Archive for Sunday, November 29, 2009

Gambling problem

November 29, 2009


As casino gambling opportunities continue to expand in Kansas, so do the concerns of many residents about the impact those casinos have on problem gamblers and their families.

That’s why it’s disappointing to learn that the Golden Eagle Casino near Horton has eliminated the option of people voluntarily barring themselves from the gaming facility.

According to newspaper reports, Golden Eagle Casino, operated by the Kickapoo tribe, sent out letters a few weeks ago telling people who had put themselves on a list that barred them from the casino that the list no longer would be maintained or enforced. Casinos officials said it had become too difficult to manage the list of hundreds of people who were to be arrested for trespassing if they tried to come to the casino.

“It’s a very, very difficult business to identify people,” said general manager Steve Dole, adding that providing people other avenues to deal with the gambling addiction was a better option.

Given modern technology, it doesn’t seem that maintaining and enforcing such a list would be overly cumbersome. If casino operators really want to help problem gamblers, maintaining the list should simply be a cost of doing business.

News reports didn’t detail what other avenues the casino operator had in mind, but whatever they are, gamblers on the list apparently didn’t find them particularly effective. Being willing to put themselves on a list that invites their arrest if they go to a casino indicates these people have a tough addiction that hasn’t been effectively curbed in other ways.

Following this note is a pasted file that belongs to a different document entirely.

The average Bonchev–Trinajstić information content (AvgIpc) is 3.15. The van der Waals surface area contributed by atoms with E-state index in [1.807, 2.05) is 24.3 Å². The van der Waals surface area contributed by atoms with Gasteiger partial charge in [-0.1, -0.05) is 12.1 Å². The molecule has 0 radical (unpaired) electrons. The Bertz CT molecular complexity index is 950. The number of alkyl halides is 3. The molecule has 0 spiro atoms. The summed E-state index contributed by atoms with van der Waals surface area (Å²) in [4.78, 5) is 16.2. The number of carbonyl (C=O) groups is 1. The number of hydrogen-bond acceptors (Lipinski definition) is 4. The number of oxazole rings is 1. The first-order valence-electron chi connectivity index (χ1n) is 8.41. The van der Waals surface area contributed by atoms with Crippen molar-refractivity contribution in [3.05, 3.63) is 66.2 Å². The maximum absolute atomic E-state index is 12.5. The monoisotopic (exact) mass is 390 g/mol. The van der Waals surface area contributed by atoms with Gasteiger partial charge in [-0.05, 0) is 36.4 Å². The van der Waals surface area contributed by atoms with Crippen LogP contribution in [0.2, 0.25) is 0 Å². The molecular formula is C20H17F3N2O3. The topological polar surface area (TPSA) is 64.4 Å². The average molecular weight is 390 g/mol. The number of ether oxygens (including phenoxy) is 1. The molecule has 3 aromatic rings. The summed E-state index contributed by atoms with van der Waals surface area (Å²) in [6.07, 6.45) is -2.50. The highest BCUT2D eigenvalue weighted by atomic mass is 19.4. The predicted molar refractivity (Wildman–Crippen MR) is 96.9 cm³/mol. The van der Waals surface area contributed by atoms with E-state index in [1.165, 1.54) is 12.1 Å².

Members of the Kansas Coalition on Problem Gambling have indicated they plan to meet with Golden Eagle officials to see whether the voluntary list can be restored. Self-prohibition measures are part of the legislation passed a few years ago covering state-owned casinos but are not required for tribal casinos.

When tribal groups sought compacts to open casinos in Kansas and again when legislation was passed to allow expanded casino gambling in the state, many promises were made about the steps that would be taken to help problem gamblers and prevent gambling addiction and the associated social and financial problems.

For the good of the state, casino operators and state officials now need to make sure those promises are honored.


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